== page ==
Now note, and the label Bis does this quite cleverly, the separate "tracks" come from different re-packagings on Spotify, each with an own trigger to "lure" the listners to the same recording(s), analog to what this article:
describes in "what is lacking" in the sense and cleverness of classical labels...
and see, a Scarlatti recital by Yegvreni Sudbin get's over a million trackplays, small pieces by Eric Satie, played by pointinen (again, in different repackaging!!) a multitude of that...!
Again, maybe Spotify does not pay much:
but in the long tail thought, all these bits and pieces add up to some nice earnings for "dead" CD's...
A vague stockmusic company called "Cavendish" has around 20 million plays per smartly tagged collections like
and not only for Mozart, also their Bach, Beethoven etc collections let them earn a nice amout of income. And remember, it's not only Spotify, but also comparable services like Deezer, Rhapsody etc and future services like Google play music...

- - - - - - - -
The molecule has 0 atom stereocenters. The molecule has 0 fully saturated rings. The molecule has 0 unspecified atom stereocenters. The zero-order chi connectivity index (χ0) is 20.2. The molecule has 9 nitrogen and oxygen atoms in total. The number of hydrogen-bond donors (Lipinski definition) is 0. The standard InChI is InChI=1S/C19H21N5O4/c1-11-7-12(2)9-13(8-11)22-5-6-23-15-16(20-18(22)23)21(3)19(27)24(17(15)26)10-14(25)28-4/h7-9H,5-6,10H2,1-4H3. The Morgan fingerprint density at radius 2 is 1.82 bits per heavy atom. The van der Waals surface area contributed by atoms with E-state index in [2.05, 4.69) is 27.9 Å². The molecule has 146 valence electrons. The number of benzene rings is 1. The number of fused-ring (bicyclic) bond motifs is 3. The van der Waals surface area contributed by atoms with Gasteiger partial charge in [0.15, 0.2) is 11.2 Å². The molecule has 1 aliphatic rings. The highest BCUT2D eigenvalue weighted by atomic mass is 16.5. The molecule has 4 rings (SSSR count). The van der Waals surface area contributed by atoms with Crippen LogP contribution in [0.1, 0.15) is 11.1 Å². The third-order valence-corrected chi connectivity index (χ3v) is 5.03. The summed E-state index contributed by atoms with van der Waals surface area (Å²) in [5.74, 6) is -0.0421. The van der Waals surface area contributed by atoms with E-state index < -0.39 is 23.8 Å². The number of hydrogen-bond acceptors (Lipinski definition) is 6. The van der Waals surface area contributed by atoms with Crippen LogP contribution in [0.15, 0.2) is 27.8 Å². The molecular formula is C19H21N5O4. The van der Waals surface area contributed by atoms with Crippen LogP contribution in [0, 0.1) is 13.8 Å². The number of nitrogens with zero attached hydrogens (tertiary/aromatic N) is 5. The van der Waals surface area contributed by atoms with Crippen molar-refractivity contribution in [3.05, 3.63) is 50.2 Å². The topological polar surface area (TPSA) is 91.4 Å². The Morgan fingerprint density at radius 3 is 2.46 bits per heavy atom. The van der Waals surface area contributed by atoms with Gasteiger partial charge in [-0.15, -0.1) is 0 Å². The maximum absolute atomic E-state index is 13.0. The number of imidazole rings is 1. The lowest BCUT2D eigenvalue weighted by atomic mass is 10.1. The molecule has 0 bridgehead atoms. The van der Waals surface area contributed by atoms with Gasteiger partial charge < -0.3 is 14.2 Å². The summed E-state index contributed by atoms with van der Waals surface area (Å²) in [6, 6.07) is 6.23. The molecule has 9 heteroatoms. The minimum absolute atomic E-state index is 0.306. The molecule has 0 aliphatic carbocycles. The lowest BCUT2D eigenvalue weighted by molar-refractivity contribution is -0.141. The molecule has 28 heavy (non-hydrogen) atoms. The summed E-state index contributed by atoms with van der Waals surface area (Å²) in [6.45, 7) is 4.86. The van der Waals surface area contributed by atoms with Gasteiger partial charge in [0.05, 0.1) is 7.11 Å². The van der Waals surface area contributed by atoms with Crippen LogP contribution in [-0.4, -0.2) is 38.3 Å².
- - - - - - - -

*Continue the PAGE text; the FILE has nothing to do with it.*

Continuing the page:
So, questions are,

1) do long tracks generate the same amount of money on Spotify as short tracks?

2) Looking at the figures and the future; if you tag your music cleverly (and do that in numurous repackagings so the user can *find* your music, also read  http://community.spotify.com/t5/Spotify-Ideas/Why-Classical-Fans-NEED-Composer-Metadata-and-what-that-could-do/idi-p/219306) is a service like Spotify a welcome new source of income for the classical music industry?

PS, Spotify and web-streaming services do not nessicarily have to "replace" other ways of listening to recorded music (over 1000 CD's I'm not throwing away!!), but can be a new way to explore music....

Rolf



maandag 30 september 2013

Even the Pope could not let her play again....